Transanal Irrigation in the Treatment of Children With Intractable Functional Constipation

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Abstract

Objectives:

The aim of the study was to assess the treatment efficacy of transanal irrigation and parental satisfaction in children with intractable functional constipation (FC) treated with Peristeen.

Methods:

Cross-sectional survey study among parents of children (age 0–18 years) treated with Peristeen for FC (based on the Rome III criteria). Anonymous questionnaires were sent out to parents via mail, these consisted of 25 self-developed, multiple-choice questions regarding the use of Peristeen, current gastrointestinal symptoms, adverse effects of Peristeen, concomitant medication use, and parental satisfaction.

Results:

Out of 91 invited families, 67 (74%) returned the questionnaire. In total, 84% of patients experienced fecal incontinence prior to treatment. Out of all children who still used Peristeen at the time of survey (n = 49), fecal incontinence had resolved completely in 41%, 12% experienced occasional episodes of fecal incontinence (<1 episode per week) and the remaining 47% still experienced episodes of fecal incontinence regularly (≥1 time per week). A total of 28 children (42%) experienced pain during rectal irrigation, especially during insertion of the catheter, inflating the balloon, or during irrigation. Overall, 86% of the parents were satisfied with the result of transanal irrigation and 67% reported that they would continue using transanal irrigation for the treatment of their child's symptoms.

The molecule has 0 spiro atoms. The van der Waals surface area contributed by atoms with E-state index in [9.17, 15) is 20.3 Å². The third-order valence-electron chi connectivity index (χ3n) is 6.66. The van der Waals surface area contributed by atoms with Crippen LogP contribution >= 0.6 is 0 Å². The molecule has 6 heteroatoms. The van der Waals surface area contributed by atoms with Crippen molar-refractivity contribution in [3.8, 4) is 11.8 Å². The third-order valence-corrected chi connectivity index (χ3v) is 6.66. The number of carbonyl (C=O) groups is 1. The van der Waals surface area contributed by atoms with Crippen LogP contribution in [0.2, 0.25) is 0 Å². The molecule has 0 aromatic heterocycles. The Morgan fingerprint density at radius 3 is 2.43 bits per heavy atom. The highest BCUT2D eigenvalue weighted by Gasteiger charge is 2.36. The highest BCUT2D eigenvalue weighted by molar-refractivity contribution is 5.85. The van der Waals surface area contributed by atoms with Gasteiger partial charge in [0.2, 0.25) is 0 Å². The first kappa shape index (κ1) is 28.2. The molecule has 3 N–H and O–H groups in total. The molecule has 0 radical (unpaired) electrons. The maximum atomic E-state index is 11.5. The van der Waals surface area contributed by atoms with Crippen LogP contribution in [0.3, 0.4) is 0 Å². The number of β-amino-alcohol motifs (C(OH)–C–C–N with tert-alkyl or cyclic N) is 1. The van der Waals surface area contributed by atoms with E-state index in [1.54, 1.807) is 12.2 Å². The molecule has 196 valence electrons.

Conclusions:

Transanal irrigation may be effective in the treatment of children with FC and renders a high parental satisfaction. Future prospective studies, preferably RCTs, are necessary to further evaluate this treatment option.

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